Led by singer/songwriter Dylan Baldi’s idea that the essence of a song’s composition starts at its purest form, they’ve released three successful studio records built around not much more than insanely catchy guitar riffs and high energy anthemic choruses.
As I scramble to scoop up and sift through everything I listened to in 2016, I never fail to appreciate how much music, or life for that matter, can be forgotten in even a small amount of time.
While “Channel Orange” had more memorable individual tracks, “Blond” feels well produced and executed. It’s quieter, more soulful, painted with pastels.
At this point in the evening, the festival is clearly splitting the crowd around the 30 year old line. If you used phrases like “mackin” or “flossy” at one point, congratulations, you just made the cut.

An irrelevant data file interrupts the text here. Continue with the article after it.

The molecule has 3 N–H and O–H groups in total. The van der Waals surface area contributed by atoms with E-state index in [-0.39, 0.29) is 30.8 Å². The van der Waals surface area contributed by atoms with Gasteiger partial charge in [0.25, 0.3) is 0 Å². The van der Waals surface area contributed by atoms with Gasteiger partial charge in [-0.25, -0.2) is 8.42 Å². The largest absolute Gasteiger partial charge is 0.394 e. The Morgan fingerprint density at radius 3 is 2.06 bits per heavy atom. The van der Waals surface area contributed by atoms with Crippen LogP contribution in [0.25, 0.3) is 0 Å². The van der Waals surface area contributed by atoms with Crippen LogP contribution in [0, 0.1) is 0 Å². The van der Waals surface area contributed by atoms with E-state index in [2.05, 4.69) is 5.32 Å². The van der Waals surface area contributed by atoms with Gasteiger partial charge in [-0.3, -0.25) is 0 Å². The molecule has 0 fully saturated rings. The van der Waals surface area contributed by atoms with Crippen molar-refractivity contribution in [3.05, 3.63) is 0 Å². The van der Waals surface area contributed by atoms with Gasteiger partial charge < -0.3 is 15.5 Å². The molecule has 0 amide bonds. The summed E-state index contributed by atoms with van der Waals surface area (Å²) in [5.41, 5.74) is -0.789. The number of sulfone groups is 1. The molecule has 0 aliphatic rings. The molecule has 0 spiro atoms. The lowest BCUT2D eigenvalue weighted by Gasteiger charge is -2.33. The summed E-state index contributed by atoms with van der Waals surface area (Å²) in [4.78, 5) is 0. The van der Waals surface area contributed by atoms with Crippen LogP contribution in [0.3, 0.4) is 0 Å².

To those of us who grew up in the early 2000s, congratulations, you’re now old enough to be in the midst of a full-blown emo revival. One of the bands helping lead the charge is The Hotelier, a Massachusetts band that got a lot of attention with 2014’s ‘Home, Like Noplace There Is’.
“Human Performance” doesn’t feel like they’re sticking you with pins quite as much, but rather laying you comfortably on a bed of nails with a pillow. It’s a welcomed compromise.
5 incredibly great albums that defined March – or at least that you could drink six greyhounds to.